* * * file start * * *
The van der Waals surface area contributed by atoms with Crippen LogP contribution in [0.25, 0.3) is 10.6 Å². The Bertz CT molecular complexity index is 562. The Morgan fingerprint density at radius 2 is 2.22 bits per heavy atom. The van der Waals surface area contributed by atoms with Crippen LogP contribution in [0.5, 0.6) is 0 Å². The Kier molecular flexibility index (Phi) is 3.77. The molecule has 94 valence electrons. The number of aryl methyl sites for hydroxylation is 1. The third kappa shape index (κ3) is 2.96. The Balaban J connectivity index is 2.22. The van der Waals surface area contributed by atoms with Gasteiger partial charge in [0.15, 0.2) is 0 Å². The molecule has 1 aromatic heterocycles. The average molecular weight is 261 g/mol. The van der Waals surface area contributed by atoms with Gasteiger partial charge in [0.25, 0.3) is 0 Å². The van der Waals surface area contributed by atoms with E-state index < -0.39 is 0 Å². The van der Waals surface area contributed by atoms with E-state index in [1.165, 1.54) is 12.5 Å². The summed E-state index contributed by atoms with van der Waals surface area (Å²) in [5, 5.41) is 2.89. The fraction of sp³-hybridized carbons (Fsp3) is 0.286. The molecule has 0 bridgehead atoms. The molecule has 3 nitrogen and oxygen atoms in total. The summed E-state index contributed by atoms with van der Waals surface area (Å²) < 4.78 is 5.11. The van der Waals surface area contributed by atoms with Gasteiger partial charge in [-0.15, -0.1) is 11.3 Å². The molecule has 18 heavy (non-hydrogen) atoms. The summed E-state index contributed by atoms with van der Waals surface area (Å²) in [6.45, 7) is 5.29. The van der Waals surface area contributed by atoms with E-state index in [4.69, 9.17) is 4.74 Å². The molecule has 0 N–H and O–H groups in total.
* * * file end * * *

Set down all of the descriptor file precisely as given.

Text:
The van der Waals surface area contributed by atoms with Crippen LogP contribution in [0.25, 0.3) is 10.6 Å². The Bertz CT molecular complexity index is 562. The Morgan fingerprint density at radius 2 is 2.22 bits per heavy atom. The van der Waals surface area contributed by atoms with Crippen LogP contribution in [0.5, 0.6) is 0 Å². The Kier molecular flexibility index (Phi) is 3.77. The molecule has 94 valence electrons. The number of aryl methyl sites for hydroxylation is 1. The third kappa shape index (κ3) is 2.96. The Balaban J connectivity index is 2.22. The van der Waals surface area contributed by atoms with Gasteiger partial charge in [0.15, 0.2) is 0 Å². The molecule has 1 aromatic heterocycles. The average molecular weight is 261 g/mol. The van der Waals surface area contributed by atoms with Gasteiger partial charge in [0.25, 0.3) is 0 Å². The van der Waals surface area contributed by atoms with E-state index < -0.39 is 0 Å². The van der Waals surface area contributed by atoms with E-state index in [1.165, 1.54) is 12.5 Å². The summed E-state index contributed by atoms with van der Waals surface area (Å²) in [5, 5.41) is 2.89. The fraction of sp³-hybridized carbons (Fsp3) is 0.286. The molecule has 0 bridgehead atoms. The molecule has 3 nitrogen and oxygen atoms in total. The summed E-state index contributed by atoms with van der Waals surface area (Å²) < 4.78 is 5.11. The van der Waals surface area contributed by atoms with Gasteiger partial charge in [-0.15, -0.1) is 11.3 Å². The molecule has 18 heavy (non-hydrogen) atoms. The summed E-state index contributed by atoms with van der Waals surface area (Å²) in [6.45, 7) is 5.29. The van der Waals surface area contributed by atoms with E-state index in [4.69, 9.17) is 4.74 Å². The molecule has 0 N–H and O–H groups in total.